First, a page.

Liverpool’s outstanding first-half display was enough to secure a 2-1 victory at Chelsea. Rob Conlon discusses the talking points.
A Gerrard goal – but a more mature performance
While his goal was reminiscent of the legendary former Liverpool captain, Jordan Henderson finally showed a willingness to instead try and emulate another former Reds hero.
Since taking the armband from Steven Gerrard, Henderson has often taken it upon himself to to try recreate those spectacular moments of inspiration which the Champions League-winning skipper became so idolised for. Henderson does not posses those kind of qualities, but when holding a midfield three with the energetic Georginio Wijnaldum to one side and the exquisite Adam Lallana the other, he does not need to. Instead the responsibility is on the former Sunderland man to remain disciplined and allow the more talented players in front of him to work their magic.
At the start of this season Henderson was heavily criticised for his apparent inability to do so, and was particularly savaged after the defeat at Burnley. However his display at Stamford Bridge suggests he is developing a much greater understanding of the role. By the end of the match the former Sunderland man had made more passes than anyone else on the pitch bar N’Golo Kante, who also made 78, but kept things simple rather than try produce the Hollywood style cross-field passes Gerrard was (in)famous for. Meanwhile, in protecting the back four, the 26-year-old produced two tackles, four interceptions (the most by a Liverpool player and as many as the highest from Chelsea) and one clearance.
Henderson’s stunning 34th-minute long range strike may have brought back memories of Gerrard, but the way he first ensured Liverpool controlled the midfield battle was much more like Xabi Alonso.
Transfer blues prove costly for Chelsea
Unusually for Chelsea under Roman Abramovich, a manager was left frustrated in his attempts to sign new players over the summer, and for the first time this season, Antonio Conte can point to his side’s performance and suggest that’s why he wanted more.
For a myriad of reasons last season, Chelsea’s title winners became incredibly stale and jaded, with the majority performing like a shadow of their former selves.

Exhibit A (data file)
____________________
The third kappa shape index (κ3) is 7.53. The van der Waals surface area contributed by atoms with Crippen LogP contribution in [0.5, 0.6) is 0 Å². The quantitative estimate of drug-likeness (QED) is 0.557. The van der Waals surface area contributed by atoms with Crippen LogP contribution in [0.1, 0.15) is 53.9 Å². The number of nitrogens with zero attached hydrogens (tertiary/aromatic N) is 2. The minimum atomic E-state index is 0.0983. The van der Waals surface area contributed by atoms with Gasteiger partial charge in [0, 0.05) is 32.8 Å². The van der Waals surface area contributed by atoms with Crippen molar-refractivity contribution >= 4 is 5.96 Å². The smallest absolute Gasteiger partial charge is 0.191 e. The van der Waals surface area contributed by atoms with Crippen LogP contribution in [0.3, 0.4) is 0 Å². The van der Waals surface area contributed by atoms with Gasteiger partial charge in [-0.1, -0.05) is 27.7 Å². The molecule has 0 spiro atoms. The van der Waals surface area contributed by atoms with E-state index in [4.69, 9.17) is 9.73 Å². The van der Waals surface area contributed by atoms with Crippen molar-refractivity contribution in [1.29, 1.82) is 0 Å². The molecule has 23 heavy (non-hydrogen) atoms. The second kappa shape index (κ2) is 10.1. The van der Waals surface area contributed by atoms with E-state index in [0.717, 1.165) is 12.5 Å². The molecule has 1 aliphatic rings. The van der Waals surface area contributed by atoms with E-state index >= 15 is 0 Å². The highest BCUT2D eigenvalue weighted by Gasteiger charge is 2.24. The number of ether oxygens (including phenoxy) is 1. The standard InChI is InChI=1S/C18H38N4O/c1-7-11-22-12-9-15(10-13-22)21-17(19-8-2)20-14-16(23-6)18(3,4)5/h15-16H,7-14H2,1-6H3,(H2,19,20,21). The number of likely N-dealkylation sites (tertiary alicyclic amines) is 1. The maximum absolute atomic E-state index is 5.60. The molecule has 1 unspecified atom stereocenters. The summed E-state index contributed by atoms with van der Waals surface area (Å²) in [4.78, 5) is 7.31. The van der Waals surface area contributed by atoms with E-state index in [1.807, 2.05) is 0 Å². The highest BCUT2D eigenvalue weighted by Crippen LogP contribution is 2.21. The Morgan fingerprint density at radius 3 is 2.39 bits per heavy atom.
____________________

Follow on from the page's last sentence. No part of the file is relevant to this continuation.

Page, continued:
While the manager may have changed, it cannot be underestimated how hard it can be for players to shake themselves out of such a malaise. And so, while Conte may have reinvigorated Diego Costa and to some extent Eden Hazard, the likes of Branislav Ivanovic, Gary Cahill, Nemanja Matic and Oscar remain below par.
Conte made no secret that he wanted reinforcements all over the pitch. N’Golo Kante was a much needed signing in midfield, but the Italian would have ideally landed another central midfielder – Radja Nainggolan would have proved a significant upgrade on the forlorn Matic. Kalidou Koulibaly and Leonardo Bonucci were preferred options at centre-back, but it was left until deadline day to re-sign the unreliable David Luiz.
Michy Batshuayi did arrive but Conte still wanted another striker to allow Chelsea to play 4-2-4, a plan which has been shelved after moves for Romelu Lukaku and Alvaro Morata fell through. Marcus Alonso was signed alongside Luiz in the final moments of the window, but the left-back appears a back-up option rather than a a player to strengthen the starting XI, although the Spaniard should be handed an opportunity to impress after Ivanovic’s wretched first half display, in which he was lucky to stay on the field after a couple of naughty stamps on Lallana’s twinkle toes.
The hosts undoubtedly improved in the second half but when needing fresh impetus Conte could only summon Cesc Fabregas, Pedro and Victor Moses from the bench, three players whose future at Stamford Bridge has appeared uncertain. Conte has a right to feel aggrieved.
Liverpool beginning to feel at home in west London
Jurgen Klopp’s Liverpool side have developed a reputation as away-day specialists, but their result on Friday night continues an impressive record at Stamford Bridge.
After winning only one of their first 16 Premier League trips to the Blues, the Merseysiders have now won five of their last nine visits, while Klopp has become the first manager since Arsene Wenger to win on his first two matches at Stamford Bridge, following on from last season’s 3-1 success.
Chelsea, meanwhile, haven’t kept a clean sheet in any of their last seven home Premier League games against Liverpool.
After last term’s demolition of City at the Etihad and the four goals at Arsenal in their opening match of this season, the Reds will have no fear visiting any team in the Premier League, with the pace, power and movement of their front five making them a potent attacking threat either on the counter attack or when playing on the front foot.
Whisper it quietly, but if Klopp can help turn Anfield back into a fortress, Liverpool could challenge for the title this season.